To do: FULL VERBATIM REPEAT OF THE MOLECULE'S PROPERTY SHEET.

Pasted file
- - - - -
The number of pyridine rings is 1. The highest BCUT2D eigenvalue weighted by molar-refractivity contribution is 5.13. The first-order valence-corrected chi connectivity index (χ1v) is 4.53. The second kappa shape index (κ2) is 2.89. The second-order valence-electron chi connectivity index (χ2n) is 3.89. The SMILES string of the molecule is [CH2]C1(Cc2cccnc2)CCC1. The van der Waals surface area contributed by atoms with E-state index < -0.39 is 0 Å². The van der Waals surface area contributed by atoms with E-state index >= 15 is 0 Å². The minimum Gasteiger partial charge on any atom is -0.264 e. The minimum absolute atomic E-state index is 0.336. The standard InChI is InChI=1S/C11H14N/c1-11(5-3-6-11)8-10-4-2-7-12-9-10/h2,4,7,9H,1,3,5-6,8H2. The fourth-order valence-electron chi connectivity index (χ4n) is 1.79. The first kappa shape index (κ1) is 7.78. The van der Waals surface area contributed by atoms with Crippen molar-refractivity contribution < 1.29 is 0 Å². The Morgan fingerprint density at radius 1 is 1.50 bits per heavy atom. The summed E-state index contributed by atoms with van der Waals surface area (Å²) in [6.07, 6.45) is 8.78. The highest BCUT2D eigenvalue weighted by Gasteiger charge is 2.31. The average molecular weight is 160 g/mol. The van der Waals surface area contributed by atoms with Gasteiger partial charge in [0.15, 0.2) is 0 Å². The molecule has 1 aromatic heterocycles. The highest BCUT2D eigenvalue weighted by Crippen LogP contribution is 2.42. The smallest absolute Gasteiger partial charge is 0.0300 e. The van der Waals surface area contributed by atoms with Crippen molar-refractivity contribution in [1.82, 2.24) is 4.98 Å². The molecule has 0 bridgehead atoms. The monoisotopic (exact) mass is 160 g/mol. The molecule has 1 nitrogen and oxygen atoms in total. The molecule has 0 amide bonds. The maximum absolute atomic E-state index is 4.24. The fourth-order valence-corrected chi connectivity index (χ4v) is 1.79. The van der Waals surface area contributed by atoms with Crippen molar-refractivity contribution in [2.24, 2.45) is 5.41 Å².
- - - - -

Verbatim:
The number of pyridine rings is 1. The highest BCUT2D eigenvalue weighted by molar-refractivity contribution is 5.13. The first-order valence-corrected chi connectivity index (χ1v) is 4.53. The second kappa shape index (κ2) is 2.89. The second-order valence-electron chi connectivity index (χ2n) is 3.89. The SMILES string of the molecule is [CH2]C1(Cc2cccnc2)CCC1. The van der Waals surface area contributed by atoms with E-state index < -0.39 is 0 Å². The van der Waals surface area contributed by atoms with E-state index >= 15 is 0 Å². The minimum Gasteiger partial charge on any atom is -0.264 e. The minimum absolute atomic E-state index is 0.336. The standard InChI is InChI=1S/C11H14N/c1-11(5-3-6-11)8-10-4-2-7-12-9-10/h2,4,7,9H,1,3,5-6,8H2. The fourth-order valence-electron chi connectivity index (χ4n) is 1.79. The first kappa shape index (κ1) is 7.78. The van der Waals surface area contributed by atoms with Crippen molar-refractivity contribution < 1.29 is 0 Å². The Morgan fingerprint density at radius 1 is 1.50 bits per heavy atom. The summed E-state index contributed by atoms with van der Waals surface area (Å²) in [6.07, 6.45) is 8.78. The highest BCUT2D eigenvalue weighted by Gasteiger charge is 2.31. The average molecular weight is 160 g/mol. The van der Waals surface area contributed by atoms with Gasteiger partial charge in [0.15, 0.2) is 0 Å². The molecule has 1 aromatic heterocycles. The highest BCUT2D eigenvalue weighted by Crippen LogP contribution is 2.42. The smallest absolute Gasteiger partial charge is 0.0300 e. The van der Waals surface area contributed by atoms with Crippen molar-refractivity contribution in [1.82, 2.24) is 4.98 Å². The molecule has 0 bridgehead atoms. The monoisotopic (exact) mass is 160 g/mol. The molecule has 1 nitrogen and oxygen atoms in total. The molecule has 0 amide bonds. The maximum absolute atomic E-state index is 4.24. The fourth-order valence-corrected chi connectivity index (χ4v) is 1.79. The van der Waals surface area contributed by atoms with Crippen molar-refractivity contribution in [2.24, 2.45) is 5.41 Å².